This Magazine

Progressive politics, ideas & culture

September-October 2014

Drive me crazy

Lisa Whittington-Hill@nerdygirly


Collage by Dave Donald

Inside media’s troubling gender-biased coverage of celebrity meltdowns

Charlie Sheen took thinking outside the bun to a whole new level in
July when he drunkenly wandered around a Taco Bell drive thru greeting
fellow fast food visitors with “Sorry I am so fucking hammered.”
Video of the incident soon made the rounds and the winning warlock
was once again making headlines. As it did with the actor’s well-publicized
2011 meltdown, media covered Sheen’s bad behaviour like it
was a sitcom—wondering what hilarity and hijinks he would get up to
next. Then and now, his substance abuse problems, anti-Semitism, and
responsibility for making #winning happen were largely swept under
the rug. Little mention was made of his history of violence against
women or his lacklustre parenting record. Instead, Sheen landed a
2012 Rolling Stone cover and made several prime time appearances. He
earned reported $1.8 million (U.S.) per episode of Two and a Half Men.

It doesn’t take long to see the double standard when it comes to
celebrity meltdowns: Compare coverage of Sheen’s meltdown to that
of Drake-lover Amanda Bynes or an umbrella-wielding Britney Spears.
At the same time Sheen was gracing the cover of Rolling Stone, Lindsay
Lohan appeared on the cover of Vanity Fair in a piece that painstakingly
detailed Lohan’s substance abuse issues and legal troubles. It also
made frequent reference to her haggard appearance and questioned
whether she would ever, ever get her once-promising career back on
track. The verdict: no. Sheen #winning. Lohan #tragic.

For bad boys like Sheen being bad is good for business. Not so
much for Lohan. Her last film The Canyons was largely panned before
it even hit theatres. Reviewers seemed unable to separate the Lohan
they saw on the big screen with the Lohan they saw on the TMZ small
screen. Lohan is definitely not the worst thing about The Canyons, but
almost every review focussed on her performance and never missed
an opportunity to refer to her as “embattled actress Lindsay Lohan”
or “troubled starlet Lindsay Lohan.” Chris Brown is always just Chris
Brown not “Rihanna beater Chris Brown” or “violent misogynist Chris
Brown” or “serial douchebag Chris Brown.”

And then there’s Shia LaBeouf. Where do we even start? If you’re
just joining the LaBeouf crazy train already in progress: he’s been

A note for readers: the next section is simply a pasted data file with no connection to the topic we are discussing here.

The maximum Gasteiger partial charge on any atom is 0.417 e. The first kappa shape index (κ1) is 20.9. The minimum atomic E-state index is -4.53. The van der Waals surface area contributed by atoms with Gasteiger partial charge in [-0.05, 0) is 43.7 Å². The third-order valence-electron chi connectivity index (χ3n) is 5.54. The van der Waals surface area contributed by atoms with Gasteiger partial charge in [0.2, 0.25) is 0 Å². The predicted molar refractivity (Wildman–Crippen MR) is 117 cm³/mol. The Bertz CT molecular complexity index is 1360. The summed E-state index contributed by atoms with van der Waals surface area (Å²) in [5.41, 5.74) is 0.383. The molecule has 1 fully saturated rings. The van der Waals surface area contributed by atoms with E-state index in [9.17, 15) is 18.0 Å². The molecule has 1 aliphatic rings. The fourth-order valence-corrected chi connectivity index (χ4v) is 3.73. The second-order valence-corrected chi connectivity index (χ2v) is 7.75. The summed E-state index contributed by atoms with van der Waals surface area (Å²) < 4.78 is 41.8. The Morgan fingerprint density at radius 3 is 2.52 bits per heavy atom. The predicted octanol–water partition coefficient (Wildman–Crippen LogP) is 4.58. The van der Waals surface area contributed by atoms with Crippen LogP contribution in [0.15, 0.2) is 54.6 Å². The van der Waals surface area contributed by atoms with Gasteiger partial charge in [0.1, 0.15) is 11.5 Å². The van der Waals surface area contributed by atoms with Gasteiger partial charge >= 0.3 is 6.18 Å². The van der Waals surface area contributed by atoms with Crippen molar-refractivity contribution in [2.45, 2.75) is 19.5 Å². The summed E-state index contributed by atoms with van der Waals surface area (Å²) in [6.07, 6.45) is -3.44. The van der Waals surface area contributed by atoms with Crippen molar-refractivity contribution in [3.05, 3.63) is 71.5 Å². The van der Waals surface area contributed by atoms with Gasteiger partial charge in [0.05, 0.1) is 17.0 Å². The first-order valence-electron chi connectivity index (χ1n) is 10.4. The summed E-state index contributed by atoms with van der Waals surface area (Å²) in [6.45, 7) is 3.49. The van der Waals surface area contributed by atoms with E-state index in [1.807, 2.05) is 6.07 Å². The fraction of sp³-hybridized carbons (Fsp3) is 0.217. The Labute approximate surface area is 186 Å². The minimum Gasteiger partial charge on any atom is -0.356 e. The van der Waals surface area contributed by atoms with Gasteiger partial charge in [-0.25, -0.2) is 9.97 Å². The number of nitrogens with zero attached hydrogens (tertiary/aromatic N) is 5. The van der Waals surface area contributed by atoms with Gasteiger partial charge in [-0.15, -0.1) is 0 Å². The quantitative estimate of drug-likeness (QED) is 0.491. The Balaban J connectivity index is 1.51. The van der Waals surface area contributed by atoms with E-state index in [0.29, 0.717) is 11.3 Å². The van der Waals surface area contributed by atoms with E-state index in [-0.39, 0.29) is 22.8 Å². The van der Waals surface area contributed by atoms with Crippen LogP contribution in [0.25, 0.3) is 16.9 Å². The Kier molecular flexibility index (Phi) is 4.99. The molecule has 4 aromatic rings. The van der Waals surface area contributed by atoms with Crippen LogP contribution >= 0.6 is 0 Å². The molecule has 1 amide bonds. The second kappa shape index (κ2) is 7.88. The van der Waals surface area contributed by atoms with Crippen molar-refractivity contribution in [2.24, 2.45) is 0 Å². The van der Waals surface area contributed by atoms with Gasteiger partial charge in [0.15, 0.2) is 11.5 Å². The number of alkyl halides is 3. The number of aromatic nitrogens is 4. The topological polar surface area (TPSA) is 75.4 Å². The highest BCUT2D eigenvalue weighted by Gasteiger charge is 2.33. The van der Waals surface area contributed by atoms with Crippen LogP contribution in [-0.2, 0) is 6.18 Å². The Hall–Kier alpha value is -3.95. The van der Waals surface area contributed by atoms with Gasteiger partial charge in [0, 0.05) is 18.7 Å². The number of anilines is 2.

arrested for disturbing a theatre performance (he didn’t care much
for Cabaret); chased a homeless men around Times Square; plagiarized
people; punched people; and just generally behaved bizarrely.
He announced his retirement from acting—how very 2010 Joaquin
Phoenix of him—and then appeared at a film festival sporting a
paper bag over his head with “I’m Not Famous Anymore” scrawled
on it. It turns out this was all part of a performance art piece called
#IAMSORRY. Media coverage of the piece focussed on LaBeouf’s
eccentricity and his valuable contribution to the dialogue around performance
art. One media outlet even gathered a panel of performance
artists to discuss LaBeouf’s work with one going so far as to say: “He’s
starting a broad cultural discussion that needs to be had.”

Following his recent booze-fuelled NYC meltdown, the media
speculated on whether LaBeouf would head to rehab. He was photographed
carrying an AA book which was enough to satisfy bloggers
who didn’t question whether LaBeouf was really serious about
recovery or if the book was just a PR prop. There was mention of his
mental state, but not nearly the coverage of say a 2007 head-shaving
Spears. The consensus was that LaBeouf ’s career would recover—
just maybe not as a theatre reviewer. Compare this to the seemingly
endless column inches devoted to whether Lohan’s career will ever
bounce back and speculation that the mean girl now uses her talent
to trade blowies for blow.

Media rarely commented on LaBeouf’s appearance, despite the
fact that disturbia could be used to refer to one of his films, as well
as his approach to personal hygiene. Media coverage of Bynes’ meltdown
focused largely on her physical appearance, commenting on
what she wore and how much her appearance had changed—and
not in a good way. The media regularly updates us on Sheen, while
Bynes has received little post-meltdown coverage. Redemption stories
only get coverage when there’s a male protagonist. And while the
Bynes story has a happy ending—post rehab she is doing better and
has not once asked Drake to murder her vagina—that’s not always the
case. If Lohan or Bynes were to die, they would get a media circus of
Whitney Houston proportions, not the respectful coverage afforded
Philip Seymour Hoffman or Heath Ledger.

I hope it doesn’t come to that, and that Lohan’s actually been punking
us all this time. Soon she’ll announce it’s all been one big performance
art piece. If she did, the media would no doubt accuse her
of stealing LaBeouf’s paper bag and he’d be arrested for disrupting
her show.

Lisa Whittington-Hill is the publisher of This Magazine, and like
Shia, she doesn’t care much for Cabaret.

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